impending chinese century?

Thursday 31 December, 2009

The Chicago Council on Global Affairs hosted this event THE CHINESE CENTURY? A NEW AGE IN U.S. – CHINA ENGAGEMENT Here’s what they have to say:

Niall Booker of HSBC said there may be a financial bubble in China because there are some toxic assets there, but the authorities are aware of the risks.  There is some indiscriminate credit, but the government controls the flow of credit & they’ve seen it before, but there is still the potential for asset bubbles.  There is not yet a flight of manufacturing back to the US because cheap Chinese goods have subdued inflation here & manufacturing flight to China benefited service industries here.  There could be shortages of skilled workers.

Cheng Li of Brookings China Center admitted wireless could be a solution for healthcare in China.  How much Chinese can contribute to the world economy depends on the government’s plan.

Evan Osnos, formerly of the Chicago Tribune & now of The New Yorker, piped in on healthcare, saying ther have been cases of violence against doctors exhibiting the gap in care for the rich & poor.  It’s politically volatile as babies are 7X as likely to die in the provinces compared to Beijing.  Bad pollution ratings are 100;  forest fires are 300; Beijing rates 500.  He also described a media personality (Pu So Li?) who started a publication (Tai Jing?) which became too provocative & profitable & was ultimately shut down.

On Brazil, Booker indicated devaluation is not the way to go.  Consumption in China, Japan, & Germany combined is still only $6.5B while in the US it’s $10B.

Li said Obama has changed bilateral & trade relations profoundly.  He wants dialogue & no longer points fingers.  Cooperation is not a choice, rather a necessity.  Osnos chimed in that the Chinese did not expect Obama to get elected because he had so little experience, although he did win the American Chamber of Commerce election by a greater margin than in the US.  Bush asked China to be” a responsible stakeholder,” while Obama is more productive conducting talks behind closed doors.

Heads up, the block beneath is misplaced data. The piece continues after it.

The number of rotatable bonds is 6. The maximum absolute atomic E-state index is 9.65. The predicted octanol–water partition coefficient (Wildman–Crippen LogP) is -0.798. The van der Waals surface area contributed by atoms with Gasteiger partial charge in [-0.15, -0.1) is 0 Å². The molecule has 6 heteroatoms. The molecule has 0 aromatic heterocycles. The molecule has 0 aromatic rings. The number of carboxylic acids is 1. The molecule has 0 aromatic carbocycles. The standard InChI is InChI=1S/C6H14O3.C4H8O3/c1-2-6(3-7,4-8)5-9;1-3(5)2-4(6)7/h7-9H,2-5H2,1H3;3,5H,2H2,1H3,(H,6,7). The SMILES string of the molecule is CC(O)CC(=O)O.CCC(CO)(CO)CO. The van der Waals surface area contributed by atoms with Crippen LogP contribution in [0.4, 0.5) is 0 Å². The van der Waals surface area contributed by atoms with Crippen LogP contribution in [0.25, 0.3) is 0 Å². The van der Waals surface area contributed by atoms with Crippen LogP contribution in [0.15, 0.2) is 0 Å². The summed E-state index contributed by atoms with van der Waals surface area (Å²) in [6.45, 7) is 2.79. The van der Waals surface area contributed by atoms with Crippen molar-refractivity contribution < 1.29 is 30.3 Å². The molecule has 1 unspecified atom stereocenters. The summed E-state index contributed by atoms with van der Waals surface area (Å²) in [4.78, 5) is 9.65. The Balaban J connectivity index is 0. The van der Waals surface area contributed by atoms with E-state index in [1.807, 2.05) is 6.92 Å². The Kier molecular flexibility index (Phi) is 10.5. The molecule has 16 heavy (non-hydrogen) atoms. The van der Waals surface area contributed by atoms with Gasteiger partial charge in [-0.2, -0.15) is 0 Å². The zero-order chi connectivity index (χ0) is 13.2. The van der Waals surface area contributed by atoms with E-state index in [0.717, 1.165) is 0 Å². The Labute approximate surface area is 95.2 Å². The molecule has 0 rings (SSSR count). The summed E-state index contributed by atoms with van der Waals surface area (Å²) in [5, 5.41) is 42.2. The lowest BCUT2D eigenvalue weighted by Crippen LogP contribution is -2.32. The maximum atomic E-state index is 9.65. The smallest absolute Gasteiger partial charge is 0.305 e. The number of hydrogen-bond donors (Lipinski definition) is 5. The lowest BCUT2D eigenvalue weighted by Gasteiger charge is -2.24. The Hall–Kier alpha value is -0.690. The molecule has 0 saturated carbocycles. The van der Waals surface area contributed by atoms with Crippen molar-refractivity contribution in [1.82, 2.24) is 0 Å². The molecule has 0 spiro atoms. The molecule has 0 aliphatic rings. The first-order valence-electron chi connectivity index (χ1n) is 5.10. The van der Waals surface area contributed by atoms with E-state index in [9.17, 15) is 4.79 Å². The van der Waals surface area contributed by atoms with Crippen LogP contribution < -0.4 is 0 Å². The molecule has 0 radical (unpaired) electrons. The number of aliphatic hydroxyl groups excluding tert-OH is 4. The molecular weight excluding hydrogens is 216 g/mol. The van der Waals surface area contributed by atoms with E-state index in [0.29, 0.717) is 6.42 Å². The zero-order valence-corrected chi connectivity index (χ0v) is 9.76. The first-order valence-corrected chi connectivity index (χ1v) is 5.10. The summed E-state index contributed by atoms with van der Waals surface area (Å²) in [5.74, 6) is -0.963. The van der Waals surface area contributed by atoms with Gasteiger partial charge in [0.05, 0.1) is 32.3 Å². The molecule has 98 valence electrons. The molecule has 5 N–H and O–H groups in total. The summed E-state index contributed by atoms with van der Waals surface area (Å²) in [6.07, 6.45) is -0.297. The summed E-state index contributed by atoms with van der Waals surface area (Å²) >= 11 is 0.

In wrapping up, Booker noted in 1820 China comprised 1/3 of the world’s GDP, so their sway is not new to them, but they do have a huge infrastructure to build, so we shouldn’t demonize them.  Li reiterated there are 6 major divisions in China, including intellectual, geographical, & social.  China is not monolithic, so we need to keep their domestic situation in mind when dealing with them.  Osnos countered that they are promoting clean energy & has increased it energy research 50X.


  • re:  modernizing the military,Li said there are transparency issues & China is still critical of military sales to Taiwan.
  • Osnos said investments in the law are resulting in the poor being able to access the courts to fight pollution issues.  The problem remains that successful lawyers are sometimes disbarred.  Li contributed that we have too many lawyers here in the US while in China they had too many engineers, but are now producing 100K lawyers/year.  The rising generation has law degrees rather than engineering degrees.
  • Osnos maintained that innovative new ideas still come from the US & offered evidence that while the # of research articles has increased from China, they are rarely cited.  Osnos informed us that China is working diligently to secure oil & water supplies, & is seeking alternative energies.  Li popped in that there are many books on innovation in Chinese bookstores.  Their need for water is increasing 30X because of industrialization.  Booker encouraged Americans to invest more in education to maintain our edge.  Although China holds 10+% of US debt, they never take more than 20% of any single issue.  China is leading an evolving model of centralized direction in the world.

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